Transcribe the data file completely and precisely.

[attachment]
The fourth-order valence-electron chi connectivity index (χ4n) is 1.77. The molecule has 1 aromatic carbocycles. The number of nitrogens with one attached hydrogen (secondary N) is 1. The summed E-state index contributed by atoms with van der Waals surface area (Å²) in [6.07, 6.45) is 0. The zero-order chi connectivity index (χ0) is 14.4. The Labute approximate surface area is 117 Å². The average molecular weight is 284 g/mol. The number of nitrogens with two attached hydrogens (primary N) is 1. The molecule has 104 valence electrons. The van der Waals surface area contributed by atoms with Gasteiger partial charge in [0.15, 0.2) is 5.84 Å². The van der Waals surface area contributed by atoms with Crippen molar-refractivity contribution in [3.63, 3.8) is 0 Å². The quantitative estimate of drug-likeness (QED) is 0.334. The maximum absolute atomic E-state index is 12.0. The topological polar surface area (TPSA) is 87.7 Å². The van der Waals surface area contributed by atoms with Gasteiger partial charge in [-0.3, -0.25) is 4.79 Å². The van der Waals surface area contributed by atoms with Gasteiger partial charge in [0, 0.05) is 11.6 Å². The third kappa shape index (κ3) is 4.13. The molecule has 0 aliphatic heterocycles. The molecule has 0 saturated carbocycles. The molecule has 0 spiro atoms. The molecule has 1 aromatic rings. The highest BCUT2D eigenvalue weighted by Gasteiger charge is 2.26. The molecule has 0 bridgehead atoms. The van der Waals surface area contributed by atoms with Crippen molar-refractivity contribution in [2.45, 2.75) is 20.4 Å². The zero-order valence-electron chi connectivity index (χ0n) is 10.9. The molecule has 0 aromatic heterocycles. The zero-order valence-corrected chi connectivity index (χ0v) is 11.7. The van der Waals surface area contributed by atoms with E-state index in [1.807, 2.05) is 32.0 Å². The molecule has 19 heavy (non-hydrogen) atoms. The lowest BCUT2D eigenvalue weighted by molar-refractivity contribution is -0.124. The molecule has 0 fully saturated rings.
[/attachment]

The fourth-order valence-electron chi connectivity index (χ4n) is 1.77. The molecule has 1 aromatic carbocycles. The number of nitrogens with one attached hydrogen (secondary N) is 1. The summed E-state index contributed by atoms with van der Waals surface area (Å²) in [6.07, 6.45) is 0. The zero-order chi connectivity index (χ0) is 14.4. The Labute approximate surface area is 117 Å². The average molecular weight is 284 g/mol. The number of nitrogens with two attached hydrogens (primary N) is 1. The molecule has 104 valence electrons. The van der Waals surface area contributed by atoms with Gasteiger partial charge in [0.15, 0.2) is 5.84 Å². The van der Waals surface area contributed by atoms with Crippen molar-refractivity contribution in [3.63, 3.8) is 0 Å². The quantitative estimate of drug-likeness (QED) is 0.334. The maximum absolute atomic E-state index is 12.0. The topological polar surface area (TPSA) is 87.7 Å². The van der Waals surface area contributed by atoms with Gasteiger partial charge in [-0.3, -0.25) is 4.79 Å². The van der Waals surface area contributed by atoms with Gasteiger partial charge in [0, 0.05) is 11.6 Å². The third kappa shape index (κ3) is 4.13. The molecule has 0 aliphatic heterocycles. The molecule has 0 saturated carbocycles. The molecule has 0 spiro atoms. The molecule has 1 aromatic rings. The highest BCUT2D eigenvalue weighted by Gasteiger charge is 2.26. The molecule has 0 bridgehead atoms. The van der Waals surface area contributed by atoms with Crippen molar-refractivity contribution in [2.45, 2.75) is 20.4 Å². The zero-order valence-electron chi connectivity index (χ0n) is 10.9. The molecule has 0 aromatic heterocycles. The zero-order valence-corrected chi connectivity index (χ0v) is 11.7. The van der Waals surface area contributed by atoms with E-state index in [1.807, 2.05) is 32.0 Å². The molecule has 19 heavy (non-hydrogen) atoms. The lowest BCUT2D eigenvalue weighted by molar-refractivity contribution is -0.124. The molecule has 0 fully saturated rings.